In January 2014, John Kane, a Mohawk activist and national commentator on Native issues who openly rejects enrollment and federal recognition, was a featured speaker at the “Who Decides You’re Real? Fixing the Federal Recognition Process,” a two-day conference at Arizona State University in Tempe. At the University conference he stated

Our sovereignty — our right to life and our freedom — is a product of Creation. When we do an opening [Ohenton Karihwatehkwen] in my homeland, in the territory of Haudenosaunee, we do a whole acknowledgement about relationships. We start by acknowledging the people, everybody who is here. We acknowledge the ground to the stars. We talk about relationships. The problem with the federal recognition process is it’s all about ONE relationship between a specific Native people… (https://larahentz.wordpress.com/2014/01/25/john-kane-on-inherent-sovereignty-who-decides-who-is-indian/)

In this statement, Kane is referring to traditional definitions of identity. As he says, it is about relationships—the whole community of life—and federal recognition disrupts those traditions and ways of conceptualizing relationships here on Earth as connected and reciprocal, not singular and one directional, bowing to an external authority.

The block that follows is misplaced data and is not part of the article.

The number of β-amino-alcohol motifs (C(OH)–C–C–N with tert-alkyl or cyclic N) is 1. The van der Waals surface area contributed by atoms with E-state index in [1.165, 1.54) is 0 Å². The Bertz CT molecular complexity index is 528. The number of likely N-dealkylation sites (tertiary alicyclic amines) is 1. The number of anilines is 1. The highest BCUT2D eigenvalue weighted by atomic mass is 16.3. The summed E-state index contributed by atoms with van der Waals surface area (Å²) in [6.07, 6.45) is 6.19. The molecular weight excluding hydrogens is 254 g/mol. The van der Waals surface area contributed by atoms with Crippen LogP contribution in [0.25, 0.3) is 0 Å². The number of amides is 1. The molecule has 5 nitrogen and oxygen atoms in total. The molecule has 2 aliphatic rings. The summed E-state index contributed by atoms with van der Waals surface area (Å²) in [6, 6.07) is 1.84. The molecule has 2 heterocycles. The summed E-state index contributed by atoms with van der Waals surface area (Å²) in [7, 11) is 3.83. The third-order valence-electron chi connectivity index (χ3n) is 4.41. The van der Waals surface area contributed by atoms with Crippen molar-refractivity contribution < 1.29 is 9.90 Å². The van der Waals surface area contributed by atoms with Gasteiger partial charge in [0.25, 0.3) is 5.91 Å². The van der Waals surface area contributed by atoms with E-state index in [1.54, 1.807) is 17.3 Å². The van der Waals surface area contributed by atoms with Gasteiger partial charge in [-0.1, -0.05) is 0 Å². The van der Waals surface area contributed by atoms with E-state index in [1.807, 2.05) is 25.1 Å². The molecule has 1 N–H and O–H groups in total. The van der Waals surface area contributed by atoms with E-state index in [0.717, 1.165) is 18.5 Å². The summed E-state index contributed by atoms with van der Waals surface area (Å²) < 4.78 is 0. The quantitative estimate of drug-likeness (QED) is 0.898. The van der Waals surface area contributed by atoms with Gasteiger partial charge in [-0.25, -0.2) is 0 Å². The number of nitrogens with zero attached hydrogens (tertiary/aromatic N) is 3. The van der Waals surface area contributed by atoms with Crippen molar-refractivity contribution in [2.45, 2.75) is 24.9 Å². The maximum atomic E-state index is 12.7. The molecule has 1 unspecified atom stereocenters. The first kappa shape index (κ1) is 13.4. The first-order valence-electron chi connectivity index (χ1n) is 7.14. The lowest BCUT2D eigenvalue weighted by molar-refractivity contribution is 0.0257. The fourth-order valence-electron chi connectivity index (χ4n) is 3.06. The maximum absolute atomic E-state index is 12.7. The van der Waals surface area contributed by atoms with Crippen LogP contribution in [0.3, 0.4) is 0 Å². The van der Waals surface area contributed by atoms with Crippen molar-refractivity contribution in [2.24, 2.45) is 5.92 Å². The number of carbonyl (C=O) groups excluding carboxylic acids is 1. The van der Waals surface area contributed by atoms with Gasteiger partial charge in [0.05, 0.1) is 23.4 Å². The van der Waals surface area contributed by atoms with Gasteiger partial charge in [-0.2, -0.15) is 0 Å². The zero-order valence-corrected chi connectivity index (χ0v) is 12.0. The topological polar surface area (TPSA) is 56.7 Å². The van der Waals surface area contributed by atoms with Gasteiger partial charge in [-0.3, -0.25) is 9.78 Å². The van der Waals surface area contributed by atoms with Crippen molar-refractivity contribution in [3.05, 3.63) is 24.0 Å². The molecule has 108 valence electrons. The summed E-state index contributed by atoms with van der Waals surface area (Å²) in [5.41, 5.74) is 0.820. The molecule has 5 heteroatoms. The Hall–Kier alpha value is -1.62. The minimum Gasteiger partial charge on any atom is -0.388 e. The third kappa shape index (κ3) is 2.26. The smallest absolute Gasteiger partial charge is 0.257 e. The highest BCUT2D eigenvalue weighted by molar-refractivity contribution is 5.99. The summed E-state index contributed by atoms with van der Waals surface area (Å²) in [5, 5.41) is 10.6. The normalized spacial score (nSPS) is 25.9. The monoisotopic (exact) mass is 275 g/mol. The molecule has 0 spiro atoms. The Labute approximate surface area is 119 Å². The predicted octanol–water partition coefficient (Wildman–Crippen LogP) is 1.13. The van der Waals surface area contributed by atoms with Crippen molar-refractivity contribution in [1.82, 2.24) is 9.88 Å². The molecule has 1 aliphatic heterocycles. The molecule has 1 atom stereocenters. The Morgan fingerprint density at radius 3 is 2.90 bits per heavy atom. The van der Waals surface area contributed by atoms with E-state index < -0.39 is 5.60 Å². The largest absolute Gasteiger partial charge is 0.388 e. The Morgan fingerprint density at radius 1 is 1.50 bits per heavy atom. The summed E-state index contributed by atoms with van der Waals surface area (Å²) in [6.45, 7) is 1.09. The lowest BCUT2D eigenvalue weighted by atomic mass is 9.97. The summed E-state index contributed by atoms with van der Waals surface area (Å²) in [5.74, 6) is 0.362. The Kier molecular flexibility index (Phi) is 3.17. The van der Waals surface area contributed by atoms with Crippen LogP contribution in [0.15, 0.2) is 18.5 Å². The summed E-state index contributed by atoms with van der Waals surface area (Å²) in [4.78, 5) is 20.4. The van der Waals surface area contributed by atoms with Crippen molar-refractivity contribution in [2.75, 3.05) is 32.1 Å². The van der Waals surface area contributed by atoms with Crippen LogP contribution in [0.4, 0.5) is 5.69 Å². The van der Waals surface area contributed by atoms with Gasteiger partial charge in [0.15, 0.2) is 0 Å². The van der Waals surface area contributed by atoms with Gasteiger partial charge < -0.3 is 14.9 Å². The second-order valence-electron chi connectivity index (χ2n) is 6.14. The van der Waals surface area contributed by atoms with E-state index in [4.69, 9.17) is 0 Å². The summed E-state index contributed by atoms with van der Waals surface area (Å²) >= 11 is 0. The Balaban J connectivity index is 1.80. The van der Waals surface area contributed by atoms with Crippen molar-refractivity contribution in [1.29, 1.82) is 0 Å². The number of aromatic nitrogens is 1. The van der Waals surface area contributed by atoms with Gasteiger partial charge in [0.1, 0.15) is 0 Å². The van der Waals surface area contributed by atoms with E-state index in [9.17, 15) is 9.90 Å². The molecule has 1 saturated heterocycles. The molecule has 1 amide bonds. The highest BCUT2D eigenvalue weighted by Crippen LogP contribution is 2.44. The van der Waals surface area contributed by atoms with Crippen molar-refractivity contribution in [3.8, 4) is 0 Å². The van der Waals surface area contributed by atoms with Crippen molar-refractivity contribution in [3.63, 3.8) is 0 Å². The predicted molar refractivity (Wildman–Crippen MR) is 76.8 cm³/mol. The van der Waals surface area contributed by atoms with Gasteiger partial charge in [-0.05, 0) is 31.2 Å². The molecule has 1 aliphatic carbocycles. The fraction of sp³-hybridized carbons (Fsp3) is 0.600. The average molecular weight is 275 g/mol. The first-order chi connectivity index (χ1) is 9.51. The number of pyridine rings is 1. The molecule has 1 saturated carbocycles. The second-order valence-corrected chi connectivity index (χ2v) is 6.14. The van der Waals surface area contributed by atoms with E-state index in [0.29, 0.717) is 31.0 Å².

Last, Barbara Mann points out that “quantum counting actually derives from colonial Slavery” (Mann 93). From there she thoroughly takes apart the 1896 Dawes Commission that “began assigning quantums based…on heritage” (93) and notes that today the “Dawes-era eugenics in carding Indians” not only continues, but is popular (93). She then asks readers to entertain the unthinkable proposition of asking former U.S. Secretary of State Condoleezza Rice to state her “Negro Quantums” (93). Obviously, Negro quantums are not going to be associated with land sovereignty, but the issue is the inherent dehumanizing violence in expecting any people to state their blood quantums in proof of their identity. No other American citizens are expected to produce a card to prove their racial identity—and doing so chillingly reflects the policies of totalitarian regimes like Nazi Germany of the last century. Though Indigenous nations have sovereign rights that no other groups have within American soil, traditional routes of determining identity need not be abandoned for colonial measures that racialize, when racialization was not present before the European settlers arrived.